In everyday life, we often come into contact with compressed signals: when using mobile telephones, MP3 players, digital cameras, or DVD players we are using devices that capture, send, and manipulate digital, compressed versions of much larger and more complex – often analog – amounts of data that represent the original sound, image, or video. Compression is the process by which the huge amounts of information or data from the real world are reduced, using techniques like sampling, transformation, quantization, and various algorithms, to standard file exchange formats such as JPEG, MP3, MPEG, and H.261. Compression can be either lossless – where the original source information can be exactly and completely reconstructed from the compressed version – or lossy, where some data and hence quality is lost, but results in smaller compressed files which can be processed or transmitted much more quickly.
This book examines this extremely important field of technology and application, and presents the tools and algorithms required to compress and uncompress source signals such as speech and music that are central to the modern world of telecommunications, Internet access, streaming media, and converging mobile applications. It is organized into three parts; the first part, which is theoretical in nature, examines the standard tools used in compression systems: including scalar and vector quantization, predictive quantization, transform quantization, entropy coding. In particular it discusses the levels of consistency that exist between these different tools. The second part of the book is more concrete in nature and explains how these tools are used in the latest speech and audio coders. Finally, part three provides examples of Matlab programs simulating these coders.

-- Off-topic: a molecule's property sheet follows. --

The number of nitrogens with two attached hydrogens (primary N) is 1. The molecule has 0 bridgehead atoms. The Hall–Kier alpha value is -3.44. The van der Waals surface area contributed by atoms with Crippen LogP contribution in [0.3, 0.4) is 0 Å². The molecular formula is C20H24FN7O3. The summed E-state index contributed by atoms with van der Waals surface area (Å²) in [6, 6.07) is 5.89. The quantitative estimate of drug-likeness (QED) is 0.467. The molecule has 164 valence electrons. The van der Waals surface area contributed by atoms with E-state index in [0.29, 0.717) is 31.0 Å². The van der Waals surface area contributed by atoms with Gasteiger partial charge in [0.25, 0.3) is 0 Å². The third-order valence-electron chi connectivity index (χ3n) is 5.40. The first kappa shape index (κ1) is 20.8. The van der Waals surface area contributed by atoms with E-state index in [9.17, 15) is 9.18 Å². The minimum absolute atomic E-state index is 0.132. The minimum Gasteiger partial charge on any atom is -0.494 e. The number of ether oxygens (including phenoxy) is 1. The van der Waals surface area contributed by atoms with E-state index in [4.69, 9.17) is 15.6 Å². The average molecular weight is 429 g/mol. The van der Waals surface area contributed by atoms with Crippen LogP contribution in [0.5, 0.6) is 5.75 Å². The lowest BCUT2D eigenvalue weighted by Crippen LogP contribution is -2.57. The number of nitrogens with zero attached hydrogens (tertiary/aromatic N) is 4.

Part 1. Tools for Signal Compression
1. Scalar Quantization.
2. Vector Quantization.
3. Sub-band Transform Coding.
4. Entropy Coding.
Part 2. Audio Signal Applications
5. Introduction to Audio Signals.
6. Speech Coding.
7. Audio Coding.
8. Audio Coding: Additional Information.
9. Stereo Coding: A Synthetic Presentation.
Part 3. MATLAB Programs
10. A Speech Coder.
11. A Music Coder.
Nicolas Moreau worked with Télécom ParisTech for over 30 years, first as an Assistant Professor, and then as a Full Professor. His research interests include audio and multimedia signal processing with particular emphasis on audio coding and watermarking.